Heat 3 tablespoons olive oil in a large paella pan over the hottest part of the grill.  Add the onions and cook until soft.  Add the garlic and cook for 1 minute.  Add the rice and cook, stirring constantly, for a few minutes.  Add the stock to the rice and stir together well.  Cover the grill and cook the rice for about 20 minutes, until the rice has absorbed all of the liquid.  Arrange the shrimp, lobster, clams, mussels, scallops, peas and peppers over the rice.  Squeeze the juice from 4 of the grilled lemon halves over the top.  Tuck the remaining four halves into the rice.
Remove the paella from the grill and cover with foil or a clean kitchen towel. Let the paella rest for 5 minutes before serving.   Sprinkle the parsley over the top.

To make your own seafood stock:
16 ounce can plum tomatoes
1 head of garlic, halved
8 flat-leaf parsley sprigs
2 bay leaves
2 two-pound lobsters
shells from two pounds of peeled shrimp
Combine the tomato, garlic, parsley, and bay leaves in a large stockpot.  Add the shrimp shells and the bodies from the two lobsters, each split in half.  Cover with three quarts of water and bring to a boil over high heat.  Reduce the heat to medium-low and simmer the stock for 1 hour.  Remove the stock from the heat.
(Alternately, you may use this broth to par-cook your whole lobsters, and after you remove the whole lobsters you can separate the bodies and return them to the stock pot, refrigerating the par-cooked claws and tails until you are ready to use them.)
Remove the stock from the heat after it has simmered for 1 hour.  Transfer the lobster bodies and 4 cups of the stock to a blender and crush the shellfish.  Then stir the crushed shellfish mixture back into the pot until well combined.  Strain the stock through a fine-mesh strainer.  Press down on the solids with the back of a spoon to release all the liquids.  Discard the solids and set the stock aside.

Caramel-Topped Flan from Dorie Greenspan
makes an 8-inch round custard

For the caramel:
1/3 cup sugar
3 tablespoons water
squirt of fresh lemon juice

For the flan:
1 1/2 cups heavy cream
1 1/4 cups whole milk
3 large eggs
2 large egg yolks
1/2 cup sugar
1 teaspoon pure vanilla extract

Getting ready:
Center a rack in the oven and preheat the oven to 350. Line a roasting pan or 9″x13″ baking pan with a double thickness of paper towels. Fill a teakettle with water and put it on to boil; when the water boils, turn off heat.

Put a metal 8″x2″ round cake pan– not a nonstick one– in the oven to heat while you prepare the caramel, or use a glass or ceramic pie dish, 8′ at its base.

To Make the Caramel:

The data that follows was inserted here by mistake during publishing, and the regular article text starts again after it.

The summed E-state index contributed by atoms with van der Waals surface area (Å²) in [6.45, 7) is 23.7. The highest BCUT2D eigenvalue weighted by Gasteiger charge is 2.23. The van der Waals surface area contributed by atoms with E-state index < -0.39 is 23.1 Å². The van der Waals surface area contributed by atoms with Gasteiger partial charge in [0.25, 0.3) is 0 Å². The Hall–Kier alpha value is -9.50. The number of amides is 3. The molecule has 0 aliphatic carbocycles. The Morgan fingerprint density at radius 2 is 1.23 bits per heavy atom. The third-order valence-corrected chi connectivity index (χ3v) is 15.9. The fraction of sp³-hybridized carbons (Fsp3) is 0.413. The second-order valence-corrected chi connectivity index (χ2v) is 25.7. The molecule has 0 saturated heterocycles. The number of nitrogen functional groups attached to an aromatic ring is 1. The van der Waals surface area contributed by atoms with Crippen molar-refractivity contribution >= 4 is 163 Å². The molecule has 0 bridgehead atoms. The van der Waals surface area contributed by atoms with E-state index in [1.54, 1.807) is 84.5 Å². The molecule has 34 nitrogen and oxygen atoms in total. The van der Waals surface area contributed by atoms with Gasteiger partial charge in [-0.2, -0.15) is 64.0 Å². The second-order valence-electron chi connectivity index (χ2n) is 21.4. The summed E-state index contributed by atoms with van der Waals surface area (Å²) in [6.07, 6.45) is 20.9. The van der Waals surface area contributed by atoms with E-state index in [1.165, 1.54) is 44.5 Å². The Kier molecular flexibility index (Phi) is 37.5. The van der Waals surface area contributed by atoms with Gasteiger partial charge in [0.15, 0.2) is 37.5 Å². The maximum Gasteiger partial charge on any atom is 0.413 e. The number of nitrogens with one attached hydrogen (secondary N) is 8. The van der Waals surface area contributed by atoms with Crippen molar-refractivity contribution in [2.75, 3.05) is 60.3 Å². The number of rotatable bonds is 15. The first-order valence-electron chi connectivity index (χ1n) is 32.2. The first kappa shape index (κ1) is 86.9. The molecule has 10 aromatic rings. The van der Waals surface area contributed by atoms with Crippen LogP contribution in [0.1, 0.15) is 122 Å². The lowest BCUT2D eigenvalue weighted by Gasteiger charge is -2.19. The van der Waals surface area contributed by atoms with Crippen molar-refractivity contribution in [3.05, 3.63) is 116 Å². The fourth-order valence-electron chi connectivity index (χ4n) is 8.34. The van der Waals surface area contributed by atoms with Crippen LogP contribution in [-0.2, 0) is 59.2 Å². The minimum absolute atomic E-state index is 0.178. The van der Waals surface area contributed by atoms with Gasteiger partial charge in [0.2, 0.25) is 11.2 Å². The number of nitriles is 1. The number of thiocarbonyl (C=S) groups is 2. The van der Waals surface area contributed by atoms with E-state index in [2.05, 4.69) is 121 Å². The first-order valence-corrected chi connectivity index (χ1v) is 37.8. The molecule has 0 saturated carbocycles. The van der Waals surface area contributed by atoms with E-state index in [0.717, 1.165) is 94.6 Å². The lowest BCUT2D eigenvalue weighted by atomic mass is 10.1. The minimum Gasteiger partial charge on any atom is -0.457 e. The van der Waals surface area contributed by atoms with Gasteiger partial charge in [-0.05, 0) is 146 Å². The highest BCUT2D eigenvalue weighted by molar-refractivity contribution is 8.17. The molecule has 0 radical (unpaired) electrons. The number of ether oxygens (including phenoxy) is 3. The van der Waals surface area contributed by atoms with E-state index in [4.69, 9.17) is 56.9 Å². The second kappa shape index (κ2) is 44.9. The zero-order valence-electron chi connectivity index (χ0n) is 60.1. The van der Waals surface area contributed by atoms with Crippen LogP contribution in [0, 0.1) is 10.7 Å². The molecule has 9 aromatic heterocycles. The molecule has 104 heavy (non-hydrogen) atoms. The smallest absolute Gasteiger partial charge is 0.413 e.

Stir the sugar, water and lemon juice together in a small heavy-bottomed saucepan. Put the pan over medium-high heat and cook until the sugar becomes an amber-colored caramel, about 5 minutes-remove the pan from the heat at the first whiff of smoke.
Remove the cake pan from the oven and, working with oven mitts, pour the caramel into the pan and immediately tilt the pan to spread the caramel evenly over the bottom; set the pan aside.

To Make the Flan:
Bring the milk and heavy cream just to a boil.
Meanwhile, in a 2-quart glass measuring cup or in a bowl, whisk together the eggs, yolks and sugar. Whisk vigorously for a minute or two, and then stir in the vanilla. Still whisking, drizzle in about one quarter of the hot liquid-this will temper, or warm, the eggs so they won’t curdle. Whisking all the while, slowly pour in the remainder of the hot cream and milk. Using a large spoon, skim off the bubbles and foam that you worked up.
Put the caramel-lined cake pan in the roasting pan. Pour the custard into the cake pan and slide the setup into the oven. Very carefully pour enough hot water from the kettle into the roasting pan to come halfway up the sides of the cake pan. (Don’t worry if this sets the cake pan afloat.) Bake the flan for about 35 minutes, or until the top puffs a bit and is golden here and there. A knife inserted into the center of the flan should come out clean.
Remove the roasting pan from the oven, transfer the cake pan to a cooking rack and run a knife between the flan and the sides of the pan to loosen it. Let the flan cool to room temperature on the rack, then loosely cover and refrigerate for at least 4 hours.
When ready to serve, once more, run a knife between the flan and the pan. Choose a rimmed serving platter, place the platter over the cake pan, quickly flip the platter and pan over and remove the cake pan–the flan will shimmy out and the caramel sauce will coat the custard.

Storing: Covered with plastic wrap in its baking pan, the flan will keep in the refrigerator for up to 2 days. However, once unmolded, its best to enjoy it the same day.

Serving: Bring the flan to the table and cut into wedges. Spoon some of the syrup onto each plate.